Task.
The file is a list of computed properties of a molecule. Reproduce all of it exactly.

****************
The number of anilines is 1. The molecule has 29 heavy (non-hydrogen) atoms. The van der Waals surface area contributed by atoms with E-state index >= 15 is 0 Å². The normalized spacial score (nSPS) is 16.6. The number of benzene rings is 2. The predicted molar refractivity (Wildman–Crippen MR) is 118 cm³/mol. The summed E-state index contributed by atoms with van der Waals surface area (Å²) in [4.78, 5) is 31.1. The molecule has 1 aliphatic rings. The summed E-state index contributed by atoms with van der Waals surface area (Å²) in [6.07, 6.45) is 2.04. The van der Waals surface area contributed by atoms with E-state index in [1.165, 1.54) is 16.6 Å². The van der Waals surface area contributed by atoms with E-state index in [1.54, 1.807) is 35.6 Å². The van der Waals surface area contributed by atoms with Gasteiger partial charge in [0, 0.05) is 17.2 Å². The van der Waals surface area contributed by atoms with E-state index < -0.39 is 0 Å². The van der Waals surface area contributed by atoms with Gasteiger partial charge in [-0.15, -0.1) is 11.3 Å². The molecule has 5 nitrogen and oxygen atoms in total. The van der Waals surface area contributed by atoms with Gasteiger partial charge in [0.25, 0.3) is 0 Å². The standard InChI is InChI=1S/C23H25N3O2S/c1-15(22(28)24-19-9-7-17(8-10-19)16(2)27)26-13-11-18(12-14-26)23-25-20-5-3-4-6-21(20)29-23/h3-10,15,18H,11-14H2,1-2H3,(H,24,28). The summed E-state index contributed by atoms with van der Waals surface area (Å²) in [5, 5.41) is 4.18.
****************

The number of anilines is 1. The molecule has 29 heavy (non-hydrogen) atoms. The van der Waals surface area contributed by atoms with E-state index >= 15 is 0 Å². The normalized spacial score (nSPS) is 16.6. The number of benzene rings is 2. The predicted molar refractivity (Wildman–Crippen MR) is 118 cm³/mol. The summed E-state index contributed by atoms with van der Waals surface area (Å²) in [4.78, 5) is 31.1. The molecule has 1 aliphatic rings. The summed E-state index contributed by atoms with van der Waals surface area (Å²) in [6.07, 6.45) is 2.04. The van der Waals surface area contributed by atoms with E-state index in [1.165, 1.54) is 16.6 Å². The van der Waals surface area contributed by atoms with E-state index in [1.54, 1.807) is 35.6 Å². The van der Waals surface area contributed by atoms with Gasteiger partial charge in [0, 0.05) is 17.2 Å². The van der Waals surface area contributed by atoms with E-state index < -0.39 is 0 Å². The van der Waals surface area contributed by atoms with Gasteiger partial charge in [-0.15, -0.1) is 11.3 Å². The molecule has 5 nitrogen and oxygen atoms in total. The van der Waals surface area contributed by atoms with Gasteiger partial charge in [0.25, 0.3) is 0 Å². The standard InChI is InChI=1S/C23H25N3O2S/c1-15(22(28)24-19-9-7-17(8-10-19)16(2)27)26-13-11-18(12-14-26)23-25-20-5-3-4-6-21(20)29-23/h3-10,15,18H,11-14H2,1-2H3,(H,24,28). The summed E-state index contributed by atoms with van der Waals surface area (Å²) in [5, 5.41) is 4.18.